A Kit With Few Instructions Inspires an Improv Act

March 4, 2012 12:00 am

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LIKE many homes in the Rego Park section of Queens, the one owned by Steven Kaplan and his wife, Dalia, is made of red brick and has a short driveway that slopes down from the street to a small garage below.

On weekends when the roads are dry -- and not only when the air is warm -- Mr. Kaplan, a 67-year-old social worker, will walk down to his garage, where he parks a rather antique-looking car. The peculiar two-seat roadster has two wheels up front and only one in back.

Officially, this three-wheeler is classified as a motorcycle, so Mr. Kaplan will squeeze his head into a carbon-fiber motorcycle helmet. He will put on his sunglasses and step into the car, following a carefully orchestrated maneuver. He will fire up the engine -- mounted between the front wheels and fully exposed, therefore very loud -- and go for a drive around the big Tudor Revival homes in nearby Forest Hills Gardens.

"You're going to think you're in Europe, especially by the train station," he said in a voice that evoked Robert Duvall.

"It's a superluxurious area," he said of the neighborhood during a recent drive. "Since I don't have their kind of money, at least I have something that I can show off."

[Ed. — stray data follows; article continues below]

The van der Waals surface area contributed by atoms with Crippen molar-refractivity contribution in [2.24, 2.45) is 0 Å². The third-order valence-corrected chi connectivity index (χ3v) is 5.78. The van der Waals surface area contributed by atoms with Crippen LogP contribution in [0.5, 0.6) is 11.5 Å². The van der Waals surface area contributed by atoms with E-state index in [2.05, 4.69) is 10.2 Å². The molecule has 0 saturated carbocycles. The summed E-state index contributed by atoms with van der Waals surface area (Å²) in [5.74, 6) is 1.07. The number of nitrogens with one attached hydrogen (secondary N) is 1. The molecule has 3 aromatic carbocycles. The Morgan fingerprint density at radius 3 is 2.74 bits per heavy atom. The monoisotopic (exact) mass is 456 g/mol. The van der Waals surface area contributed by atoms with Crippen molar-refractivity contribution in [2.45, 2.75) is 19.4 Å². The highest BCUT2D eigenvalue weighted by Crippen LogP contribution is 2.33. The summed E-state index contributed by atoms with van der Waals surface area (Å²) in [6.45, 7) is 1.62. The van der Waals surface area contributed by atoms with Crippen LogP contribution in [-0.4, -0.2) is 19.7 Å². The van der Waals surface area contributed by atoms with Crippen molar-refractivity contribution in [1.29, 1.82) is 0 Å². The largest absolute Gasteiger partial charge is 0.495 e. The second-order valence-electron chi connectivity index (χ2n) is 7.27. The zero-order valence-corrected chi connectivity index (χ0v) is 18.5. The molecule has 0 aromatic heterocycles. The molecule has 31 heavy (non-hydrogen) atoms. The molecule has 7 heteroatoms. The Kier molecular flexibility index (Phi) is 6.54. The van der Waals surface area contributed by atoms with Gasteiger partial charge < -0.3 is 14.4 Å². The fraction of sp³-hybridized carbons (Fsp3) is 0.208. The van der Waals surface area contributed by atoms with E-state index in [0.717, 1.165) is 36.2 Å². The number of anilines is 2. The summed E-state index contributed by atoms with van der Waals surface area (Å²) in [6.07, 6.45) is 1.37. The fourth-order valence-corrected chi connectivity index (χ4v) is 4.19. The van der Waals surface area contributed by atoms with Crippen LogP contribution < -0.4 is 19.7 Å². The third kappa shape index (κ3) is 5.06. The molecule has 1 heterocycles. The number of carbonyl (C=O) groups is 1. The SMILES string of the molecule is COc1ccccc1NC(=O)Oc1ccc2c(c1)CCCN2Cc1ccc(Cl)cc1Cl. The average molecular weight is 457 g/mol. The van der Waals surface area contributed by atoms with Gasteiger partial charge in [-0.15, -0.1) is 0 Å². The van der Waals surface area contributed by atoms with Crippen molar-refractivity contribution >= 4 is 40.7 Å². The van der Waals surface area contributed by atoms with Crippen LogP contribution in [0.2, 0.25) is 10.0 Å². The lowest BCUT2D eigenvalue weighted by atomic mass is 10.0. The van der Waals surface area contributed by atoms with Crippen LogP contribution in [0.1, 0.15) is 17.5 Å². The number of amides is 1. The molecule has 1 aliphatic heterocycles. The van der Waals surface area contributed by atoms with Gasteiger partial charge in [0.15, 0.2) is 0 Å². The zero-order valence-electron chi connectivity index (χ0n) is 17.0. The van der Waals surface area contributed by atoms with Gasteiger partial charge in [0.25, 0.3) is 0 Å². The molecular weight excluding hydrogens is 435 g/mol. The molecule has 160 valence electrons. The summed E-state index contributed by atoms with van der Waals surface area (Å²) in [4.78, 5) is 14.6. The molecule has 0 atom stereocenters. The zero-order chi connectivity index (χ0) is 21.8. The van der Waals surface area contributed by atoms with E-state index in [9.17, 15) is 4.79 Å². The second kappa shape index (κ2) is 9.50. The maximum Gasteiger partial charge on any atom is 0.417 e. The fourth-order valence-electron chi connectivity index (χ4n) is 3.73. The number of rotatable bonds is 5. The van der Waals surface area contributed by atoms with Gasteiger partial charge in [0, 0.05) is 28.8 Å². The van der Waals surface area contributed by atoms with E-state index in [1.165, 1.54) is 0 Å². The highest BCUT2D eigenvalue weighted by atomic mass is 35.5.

Mr. Kaplan, assistant director of B'Above Worldwide Institute, a Head Start agency in Queens, has always been fond of small cars. He once owned a 1934 Austin 7 convertible, a spindly mass-market creation from Britain.

Among his memories of growing up in Brookline, Mass., after World War II, he said, was seeing Messerschmitts, then one of the more popular three-wheel cars, on the road.

But when Mr. Kaplan decided he was ready to acquire a hobby project, he began looking for something different.

"Really different," he emphasized. "Anyone could buy an old car that was manufactured in huge numbers."

The car he wanted was a three-wheel vehicle made by Morgan, a British automaker, starting a century ago and lasting into the 1950s. But a vintage car of that pedigree was beyond his means. (Morgan recently introduced a modern version of the car that sells for more than $40,000.)

First Published 2012-03-03 23:04:19

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